Taming your Dragon
I have a secret to share with you: I use speech recognition software to dictate all of these blog posts. I also use the software for certain translations and most of my email correspondence. If you already use Dragon NaturallySpeaking by Nuance, you already know what I'm speaking about (sorry, I'm prone to puns). If you haven't heard of it, or you are considering using it in your legal practice, you will want to read on.
As far as I am aware, speech recognition technology became widely available to the public in the 1990s, and used to be much more primitive. Now, you probably use it on your smartphone in the form of Siri or Google's assistant. The difference with Dragon is that you talk to it—it doesn't talk to you.
Rather, Dragon NaturallySpeaking is a program that listens to what you say and then writes it out for you. It is compatible with most Windows applications, and is not restricted to just typing. You can also control the mouse, and with the professional version, write macros that will simulate keystrokes and help you with mundane tasks. Dragon can also recognize dictation. You can feed it with an audio recording that you dictated, and churn out a reasonable transcript. Of course, there are times when you can use it, and other occasions when it is not helpful.
Note: Don't fire your secretary when you purchase Dragon; it won't replace her.
Dictate in the neighborhood of 120 words per minute. Do more work in less time, freeing you up for other tasks.
Since it takes less effort to dictate than it does to type, I, for one, and more motivated to produce more content.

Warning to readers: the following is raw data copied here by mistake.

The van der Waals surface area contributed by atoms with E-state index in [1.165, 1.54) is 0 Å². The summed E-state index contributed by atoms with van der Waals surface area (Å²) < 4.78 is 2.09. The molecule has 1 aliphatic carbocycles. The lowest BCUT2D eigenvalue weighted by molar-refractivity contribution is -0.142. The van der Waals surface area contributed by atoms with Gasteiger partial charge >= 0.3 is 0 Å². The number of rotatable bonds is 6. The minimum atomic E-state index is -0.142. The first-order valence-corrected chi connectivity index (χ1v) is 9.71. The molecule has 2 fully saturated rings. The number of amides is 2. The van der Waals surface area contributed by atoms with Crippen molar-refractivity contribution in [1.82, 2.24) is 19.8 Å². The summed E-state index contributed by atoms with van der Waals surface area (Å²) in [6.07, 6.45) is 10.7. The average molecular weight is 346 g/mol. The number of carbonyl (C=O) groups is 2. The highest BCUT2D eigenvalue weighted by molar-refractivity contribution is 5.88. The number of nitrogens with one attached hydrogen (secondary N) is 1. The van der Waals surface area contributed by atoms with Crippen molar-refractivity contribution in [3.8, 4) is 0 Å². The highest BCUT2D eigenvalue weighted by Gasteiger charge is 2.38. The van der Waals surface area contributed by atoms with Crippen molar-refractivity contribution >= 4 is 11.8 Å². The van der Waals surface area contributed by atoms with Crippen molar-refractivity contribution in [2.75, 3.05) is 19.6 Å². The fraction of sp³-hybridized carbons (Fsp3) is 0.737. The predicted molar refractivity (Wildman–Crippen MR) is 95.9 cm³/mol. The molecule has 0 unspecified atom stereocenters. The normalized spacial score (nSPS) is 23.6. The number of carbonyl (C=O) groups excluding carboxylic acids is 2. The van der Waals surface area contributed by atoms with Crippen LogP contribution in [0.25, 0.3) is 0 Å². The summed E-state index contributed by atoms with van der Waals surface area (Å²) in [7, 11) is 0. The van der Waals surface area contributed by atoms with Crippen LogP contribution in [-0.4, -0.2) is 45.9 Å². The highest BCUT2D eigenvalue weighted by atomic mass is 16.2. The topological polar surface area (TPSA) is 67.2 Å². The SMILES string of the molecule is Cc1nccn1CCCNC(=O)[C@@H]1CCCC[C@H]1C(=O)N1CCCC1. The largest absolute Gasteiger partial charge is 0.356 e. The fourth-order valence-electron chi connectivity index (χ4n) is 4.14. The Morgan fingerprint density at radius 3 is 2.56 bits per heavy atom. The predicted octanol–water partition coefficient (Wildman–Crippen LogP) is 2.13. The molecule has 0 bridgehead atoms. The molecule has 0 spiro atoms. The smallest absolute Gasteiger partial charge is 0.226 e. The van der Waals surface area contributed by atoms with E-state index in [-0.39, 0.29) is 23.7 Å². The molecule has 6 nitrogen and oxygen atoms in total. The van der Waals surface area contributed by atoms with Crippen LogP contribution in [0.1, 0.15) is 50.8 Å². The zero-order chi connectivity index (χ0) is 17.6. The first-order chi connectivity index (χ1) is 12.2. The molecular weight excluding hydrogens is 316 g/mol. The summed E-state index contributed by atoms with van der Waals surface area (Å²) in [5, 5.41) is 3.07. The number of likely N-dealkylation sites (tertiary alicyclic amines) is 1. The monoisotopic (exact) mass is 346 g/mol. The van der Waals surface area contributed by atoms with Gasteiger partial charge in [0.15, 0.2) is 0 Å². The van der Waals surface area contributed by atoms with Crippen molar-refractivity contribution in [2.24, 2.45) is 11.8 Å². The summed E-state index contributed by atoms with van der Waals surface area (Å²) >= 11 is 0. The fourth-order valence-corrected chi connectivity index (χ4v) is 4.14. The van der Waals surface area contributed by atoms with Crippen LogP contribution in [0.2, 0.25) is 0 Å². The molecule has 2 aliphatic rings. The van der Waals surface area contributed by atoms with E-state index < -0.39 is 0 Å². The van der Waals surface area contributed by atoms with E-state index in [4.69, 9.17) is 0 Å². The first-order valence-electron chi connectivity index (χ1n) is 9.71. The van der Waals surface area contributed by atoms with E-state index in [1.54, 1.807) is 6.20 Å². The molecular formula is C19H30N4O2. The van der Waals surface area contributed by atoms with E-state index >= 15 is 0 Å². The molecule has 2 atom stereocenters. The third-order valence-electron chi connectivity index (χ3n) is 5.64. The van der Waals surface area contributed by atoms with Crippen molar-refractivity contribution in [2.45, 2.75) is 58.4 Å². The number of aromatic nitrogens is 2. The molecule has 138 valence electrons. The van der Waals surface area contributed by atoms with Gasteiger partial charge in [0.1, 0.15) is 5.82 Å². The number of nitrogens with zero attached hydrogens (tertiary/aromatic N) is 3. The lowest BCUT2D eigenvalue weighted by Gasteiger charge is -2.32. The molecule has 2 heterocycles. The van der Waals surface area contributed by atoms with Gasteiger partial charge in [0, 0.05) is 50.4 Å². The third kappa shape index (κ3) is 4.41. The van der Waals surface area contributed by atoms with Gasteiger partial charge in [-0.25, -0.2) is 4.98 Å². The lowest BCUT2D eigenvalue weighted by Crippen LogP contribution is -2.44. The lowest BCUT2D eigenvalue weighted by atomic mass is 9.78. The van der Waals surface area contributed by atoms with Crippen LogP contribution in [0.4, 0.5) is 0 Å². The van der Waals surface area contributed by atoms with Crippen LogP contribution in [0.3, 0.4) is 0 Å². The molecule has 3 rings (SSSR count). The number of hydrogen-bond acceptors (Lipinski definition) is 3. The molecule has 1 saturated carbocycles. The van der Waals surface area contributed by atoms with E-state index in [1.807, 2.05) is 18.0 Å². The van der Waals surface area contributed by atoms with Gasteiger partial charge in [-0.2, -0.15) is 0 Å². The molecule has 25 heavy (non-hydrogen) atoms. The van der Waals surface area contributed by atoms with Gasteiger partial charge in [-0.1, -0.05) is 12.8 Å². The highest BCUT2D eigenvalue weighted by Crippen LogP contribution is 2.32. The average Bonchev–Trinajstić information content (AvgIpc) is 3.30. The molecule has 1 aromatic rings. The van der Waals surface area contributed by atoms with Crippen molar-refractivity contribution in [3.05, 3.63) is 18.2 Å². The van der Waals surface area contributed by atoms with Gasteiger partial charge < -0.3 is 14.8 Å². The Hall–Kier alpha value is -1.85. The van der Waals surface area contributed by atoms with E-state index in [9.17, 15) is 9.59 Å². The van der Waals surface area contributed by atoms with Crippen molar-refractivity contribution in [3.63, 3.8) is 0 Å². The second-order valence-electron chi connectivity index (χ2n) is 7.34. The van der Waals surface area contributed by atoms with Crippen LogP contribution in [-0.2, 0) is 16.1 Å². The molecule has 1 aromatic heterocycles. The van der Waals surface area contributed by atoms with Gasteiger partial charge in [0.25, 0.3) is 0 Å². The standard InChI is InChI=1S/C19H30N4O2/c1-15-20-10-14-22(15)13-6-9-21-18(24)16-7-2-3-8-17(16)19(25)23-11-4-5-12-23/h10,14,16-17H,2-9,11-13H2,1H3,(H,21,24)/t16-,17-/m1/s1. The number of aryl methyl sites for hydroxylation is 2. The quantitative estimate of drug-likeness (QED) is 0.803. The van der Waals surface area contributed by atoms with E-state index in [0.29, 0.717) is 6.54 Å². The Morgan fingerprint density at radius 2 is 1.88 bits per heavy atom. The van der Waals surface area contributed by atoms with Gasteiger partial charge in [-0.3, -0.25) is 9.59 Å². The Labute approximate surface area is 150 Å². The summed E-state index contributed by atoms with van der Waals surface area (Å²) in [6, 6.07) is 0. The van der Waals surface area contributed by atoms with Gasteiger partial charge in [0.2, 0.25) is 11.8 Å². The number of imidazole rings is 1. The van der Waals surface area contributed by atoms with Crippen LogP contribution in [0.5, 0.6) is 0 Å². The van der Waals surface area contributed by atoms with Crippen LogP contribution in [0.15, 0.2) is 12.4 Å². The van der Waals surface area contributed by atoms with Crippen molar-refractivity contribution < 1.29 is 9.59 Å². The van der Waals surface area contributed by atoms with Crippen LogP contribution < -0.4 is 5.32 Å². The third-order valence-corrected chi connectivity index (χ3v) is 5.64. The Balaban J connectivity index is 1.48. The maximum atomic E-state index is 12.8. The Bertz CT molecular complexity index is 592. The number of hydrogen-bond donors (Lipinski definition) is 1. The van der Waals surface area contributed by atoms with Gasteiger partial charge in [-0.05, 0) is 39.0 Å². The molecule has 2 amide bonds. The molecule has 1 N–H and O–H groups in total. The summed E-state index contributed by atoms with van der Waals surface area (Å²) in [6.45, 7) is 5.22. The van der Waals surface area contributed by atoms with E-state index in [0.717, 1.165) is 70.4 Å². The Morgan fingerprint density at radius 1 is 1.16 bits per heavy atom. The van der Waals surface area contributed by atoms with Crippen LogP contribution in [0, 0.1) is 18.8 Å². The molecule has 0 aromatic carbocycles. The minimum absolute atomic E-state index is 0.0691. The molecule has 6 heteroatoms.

Write more like you speak, giving you a friendlier tone.
Take your eyes off the screen. With a wireless headset, you can even get up and stretch while you're dictating.
Virtually no typos. Dragon is equipped with a vocabulary of thousands of words, and you can add words to it as you see fit.
It has a legal version with specialized law terms included.
Not fit for academic papers or text that requires a lot of trips to the reference materials. You need to be fairly spontaneously when dictating. If you dictate individual words, Dragon probably will not understand them, as it is programmed to take on larger chunks of speech.
Although it does not produce typos, it does confuse words like two and too. Since it is not human, it has no way of discerning the difference. This means that you have to be attentive to any misused words.
All in all, I think that this is an application that you should try out, because as law professionals, you produce a lot of information, and you will enjoy the time and effort saved through doing so. A good place to buy Dragon NaturallySpeaking and other third-party applications is Knowbrainer. The customer service is excellent, and they have a forum where you can discuss your problems and request solutions.